NHL Playoffs 2012: Boston Bruins Should Just Sit Nathan Horton out

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NHL Playoffs 2012: Boston Bruins Should Just Sit Nathan Horton out
Paul Bereswill/Getty Images

Boston Bruins general manager Peter Chiarelli recently declared Nathan Hortona long-shot” to see any action in the 2012 Stanley Cup playoffs.

It should be no shot, even if the Bruins are back in the Cup final six-plus weeks from now and even if Horton’s healthy and his game look 100 percent replenished at that point.

For the sake of Horton’s health, first and foremost, as well as his long-term value to the team, the Bruins need to prove they have learned from the Marc Savard debacle of 2010. They need to demonstrate patience and prudence and instill both of those qualities to their valued winger.

When Boston advanced to the second round of the playoffs two seasons ago, Savard was cleared to return to extramural action barely eight weeks after a blindside elbow via Pittsburgh’s Matt Cooke gave him a Grade Two concussion.

And despite slugging home the overtime winner in the series opener against Philadelphia and adding three assists in subsequent games, Savard was clearly not himself.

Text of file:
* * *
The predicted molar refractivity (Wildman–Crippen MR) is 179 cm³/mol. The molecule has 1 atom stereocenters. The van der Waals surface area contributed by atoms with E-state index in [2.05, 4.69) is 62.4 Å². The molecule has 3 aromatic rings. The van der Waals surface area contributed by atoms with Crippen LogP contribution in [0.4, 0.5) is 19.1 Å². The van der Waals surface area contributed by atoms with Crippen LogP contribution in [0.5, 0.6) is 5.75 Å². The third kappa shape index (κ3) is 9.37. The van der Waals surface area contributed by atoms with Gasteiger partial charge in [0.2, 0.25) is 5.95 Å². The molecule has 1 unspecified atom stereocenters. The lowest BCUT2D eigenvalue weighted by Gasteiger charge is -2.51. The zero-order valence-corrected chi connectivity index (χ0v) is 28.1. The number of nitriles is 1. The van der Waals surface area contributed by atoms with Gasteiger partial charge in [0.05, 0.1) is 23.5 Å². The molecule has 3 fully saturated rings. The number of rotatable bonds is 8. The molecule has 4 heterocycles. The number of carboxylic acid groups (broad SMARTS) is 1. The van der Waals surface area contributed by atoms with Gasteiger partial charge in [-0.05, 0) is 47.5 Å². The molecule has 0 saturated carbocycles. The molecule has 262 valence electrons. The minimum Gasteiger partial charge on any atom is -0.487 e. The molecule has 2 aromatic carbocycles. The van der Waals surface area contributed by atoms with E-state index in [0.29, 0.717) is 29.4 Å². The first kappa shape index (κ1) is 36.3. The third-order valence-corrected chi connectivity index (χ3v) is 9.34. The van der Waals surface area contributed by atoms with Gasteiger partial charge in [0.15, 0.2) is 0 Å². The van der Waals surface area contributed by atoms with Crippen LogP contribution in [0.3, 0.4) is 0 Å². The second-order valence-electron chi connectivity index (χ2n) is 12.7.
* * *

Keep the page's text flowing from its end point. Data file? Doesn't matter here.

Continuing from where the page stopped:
Furthermore, and not so shockingly, his rapid return to activity set back his recovery. He would not suit up again until December of last season and has not played since Jan. 22, 2011, when he sustained his second confirmed head injury.

Eerily enough, Horton’s second concussion, coming after the one he absorbed in last year’s Stanley Cup final, occurred on the one-year anniversary of what was likely Savard’s final NHL game. Horton only recently took his first strides since Philadelphia’s Tom Sestito sent him back to the injured reserve during a Jan. 22 game earlier this season.

Barely 10 months have passed since Horton’s problems began when he was leveled by Vancouver’s Aaron Rome. Barely 10 months passed between the beginning of the end of Savard’s career and the actual ending, namely a hit from Colorado’s Matt Hunwick.

In short, Horton should not be left under the slightest impression that he will be permitted or expected to suit up at any point in the 2012 playoffs. If he restricts his activity to non-contact skating or less between now and the next training camp, he will have had a good eight months to heal his head.

Right now, the last thing his head needs from a physical standpoint is anything strenuous. The last thing his head needs from a psychological standpoint is pressure to return to action prematurely.

Any of the above will only trip up his long-term return to normalcy and risk forcing the Bruins to render another leaned-on forward nothing more than an honorary member of the team.

Conversely, by continuing to rely on those who have stepped in and stepped up in Horton’s absence, Boston will be that much deeper and stronger once Horton resumes regular activity next season.

For now, barring another injury that would necessitate incorporating an active spare or a Black Ace, head coach Claude Julien should have his postseason lineup rigidly configured. And his pupils should be bent on pursuing Part II of the “Win it for Horton” mentality.

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